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Biology, Learning, Sustainability, Uncategorized

Reparations and Community Health

It is well documented that Black and other marginalized communities have been disproportionately affected by COVID-19. Rates of infection, hospitalization, and death are all higher for individuals who are Black compared to white. A new study led by Harvard Medical School examined how monetary reparations to the descendants of Africans enslaved in the US could have impacted rates of COVID-19 infections among Black individuals and for the broader communities.

Their analysis indicates that infection rates in Louisiana would likely have been 31 to 68 percent lower. That is community wide. So not only could it have helped reduce infections among Black individuals but also across the state.

I remember during my science undergrad we had discussions about the ethical responsibilities of scientists. Obviously, they need to follow ethical protocols for their research procedures but what about what happens to their research afterwards? There’s arguments that it isn’t the job of science to account for societal issues but the higher rates of COVID-19 infections among marginalized communities are just one example of why science can’t ignore the social context in which it operates. If it was just down to science then we might ignore the impacts of practices like redlining (where banks arbitrarily drew lines around certain communities deeming them as ineligible for loans like mortgages). The higher rates of COVID-19 infections in Black communities is not a scientific issue but science can raise awareness of the true causes.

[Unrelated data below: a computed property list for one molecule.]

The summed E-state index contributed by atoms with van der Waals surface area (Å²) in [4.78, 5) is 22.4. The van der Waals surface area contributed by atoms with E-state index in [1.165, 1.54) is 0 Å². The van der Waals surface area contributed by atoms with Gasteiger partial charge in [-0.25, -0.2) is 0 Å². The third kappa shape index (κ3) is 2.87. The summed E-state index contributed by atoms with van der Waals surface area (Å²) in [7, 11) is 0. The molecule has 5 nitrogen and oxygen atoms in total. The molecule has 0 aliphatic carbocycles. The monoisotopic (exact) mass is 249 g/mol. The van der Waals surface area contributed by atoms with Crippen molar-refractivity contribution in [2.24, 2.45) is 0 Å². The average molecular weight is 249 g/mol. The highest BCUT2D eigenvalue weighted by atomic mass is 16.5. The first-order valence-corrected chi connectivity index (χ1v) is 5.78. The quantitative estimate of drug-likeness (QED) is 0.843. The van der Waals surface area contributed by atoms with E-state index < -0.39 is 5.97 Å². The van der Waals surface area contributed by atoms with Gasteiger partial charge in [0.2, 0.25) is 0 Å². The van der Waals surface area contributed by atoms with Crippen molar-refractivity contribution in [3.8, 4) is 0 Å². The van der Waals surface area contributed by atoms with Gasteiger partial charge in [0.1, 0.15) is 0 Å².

In addition, science is too often used to try to justify discriminatory actions and policies. “We shouldn’t support girls to do math because their brains don’t work that way.” “Only certain people should be allowed to have children because everyone else will lower the genetic standard.” “Slavery is justified because their bodies are adapted for hard labour.” Science cannot stand idly by while it is misused to justify the systemic problems that continue to marginalize people.

There is a lot more to reparations than just handing out money but I appreciate this research that looked at what the very real, current day consequences are for everyone of the historical and modern day discrimination. This is not a science issue, it is a social one and like it or not, recognize it or not, science happens within the social system and is therefore influenced by it. But that position also means that science needs to actively fight against the systemic discrimination present in the very system that built it.

About Tai Munro

I am passionate about making science, sustainability, and sport accessible through engaging information and activities.


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